[. . .]
This chapter will focus on how the CCP’s crisis response methodology allowed SARS to spread within China and internationally. It raises questions about the CCP’s ability to handle future crises, especially public welfare problems.3 As the Party’s key guarantor of stability and power, the PLA’s mixed record and short- comings in civil-military cooperation will also be discussed.
The SARS crisis illustrates how the CCP’s priorities have become so intertwined with the Party’s own survival and maintaining a monopoly on power that the Party leadership from the bottom to the top often cannot balance public interest against their own self- interests. Further, the SARS case illustrates that the CCP has also become dependent on foreign investment and trade to underwrite its legitimacy that it will delay decisions and conceal information in order to protect foreign economic interests, rather than promote the public welfare. This latter point was driven home when the CCP only decided to take action after SARS had radiated out internationally from China, and information about the rate of infection in Beijing had been leaked to the international community. But, in the end, foreign pressure and scrutiny can still encourage Beijing to take positive action.
I thank a Ricochet commenter for pointing out that there was another iteration, although with a possibly less rigorous structure, of the Johns Hopkins exercise in October 2019, Event 201:
The Johns Hopkins Center for Health Security in partnership with the World Economic Forum and the Bill and Melinda Gates Foundation hosted Event 201, a high-level pandemic exercise on October 18, 2019, in New York, NY. The exercise illustrated areas where public/private partnerships will be necessary during the response to a severe pandemic in order to diminish large-scale economic and societal consequences.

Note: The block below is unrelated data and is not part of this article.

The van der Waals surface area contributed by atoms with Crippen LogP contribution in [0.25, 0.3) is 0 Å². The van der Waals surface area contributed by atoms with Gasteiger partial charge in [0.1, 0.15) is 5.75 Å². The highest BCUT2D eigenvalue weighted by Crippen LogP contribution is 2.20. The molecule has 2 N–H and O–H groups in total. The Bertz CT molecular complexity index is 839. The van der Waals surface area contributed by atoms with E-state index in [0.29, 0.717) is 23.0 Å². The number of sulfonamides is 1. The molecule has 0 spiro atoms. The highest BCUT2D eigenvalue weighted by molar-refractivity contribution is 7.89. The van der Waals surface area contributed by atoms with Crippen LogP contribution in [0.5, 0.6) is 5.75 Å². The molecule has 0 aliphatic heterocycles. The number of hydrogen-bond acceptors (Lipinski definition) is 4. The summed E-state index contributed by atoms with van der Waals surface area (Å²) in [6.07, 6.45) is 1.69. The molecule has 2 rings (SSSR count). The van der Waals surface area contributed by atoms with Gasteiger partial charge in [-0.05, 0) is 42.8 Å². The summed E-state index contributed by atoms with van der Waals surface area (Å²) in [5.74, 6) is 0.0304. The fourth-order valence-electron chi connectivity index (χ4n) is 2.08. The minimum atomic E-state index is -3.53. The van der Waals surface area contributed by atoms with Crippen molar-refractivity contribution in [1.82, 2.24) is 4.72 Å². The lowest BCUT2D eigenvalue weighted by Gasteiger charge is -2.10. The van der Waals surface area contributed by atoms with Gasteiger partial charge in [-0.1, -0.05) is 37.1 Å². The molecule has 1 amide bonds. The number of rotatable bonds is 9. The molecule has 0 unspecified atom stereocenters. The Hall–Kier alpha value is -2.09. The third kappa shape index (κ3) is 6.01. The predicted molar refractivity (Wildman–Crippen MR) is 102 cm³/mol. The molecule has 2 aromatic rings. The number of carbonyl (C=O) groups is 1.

They have since hastened to clarify [emphasis added]:
In October 2019, the Johns Hopkins Center for Health Security hosted a pandemic tabletop exercise called Event 201 with partners, the World Economic Forum and the Bill & Melinda Gates Foundation. Recently, the Center for Health Security has received questions about whether that pandemic exercise predicted the current novel coronavirus outbreak in China. To be clear, the Center for Health Security and partners did not make a prediction during our tabletop exercise. For the scenario, we modeled a fictional coronavirus pandemic, but we explicitly stated that it was not a prediction. Instead, the exercise served to highlight preparedness and response challenges that would likely arise in a very severe pandemic. We are not now predicting that the nCoV-2019 outbreak will kill 65 million people. Although our tabletop exercise included a mock novel coronavirus, the inputs we used for modeling the potential impact of that fictional virus are not similar to nCoV-2019.
A check of the media page shows far less coverage than the 2018 version. Why? Perhaps because it was dead center on the Democrats’ fake impeachment inquiry. Clade X was in the midst of the drawn-out Mueller probe. Event 201 also reinforced Clade X claims, rather than generating novel news.
So, everybody knew. And once again it took a disruptive leader to get us moving off the institutional status quo. This virus is not appearing to be taking the same lethal course projected in 2018 as the “moderate case.” We seem to be doing better, so far, and not by accident. When we emerge, as spring turns to summer, we must not forget, we must use the projected second wave as the whip to force real, meaningful, biodefense reform, measured by significant strategic medical logistical planning.
Let’s not have this theme next year:Published in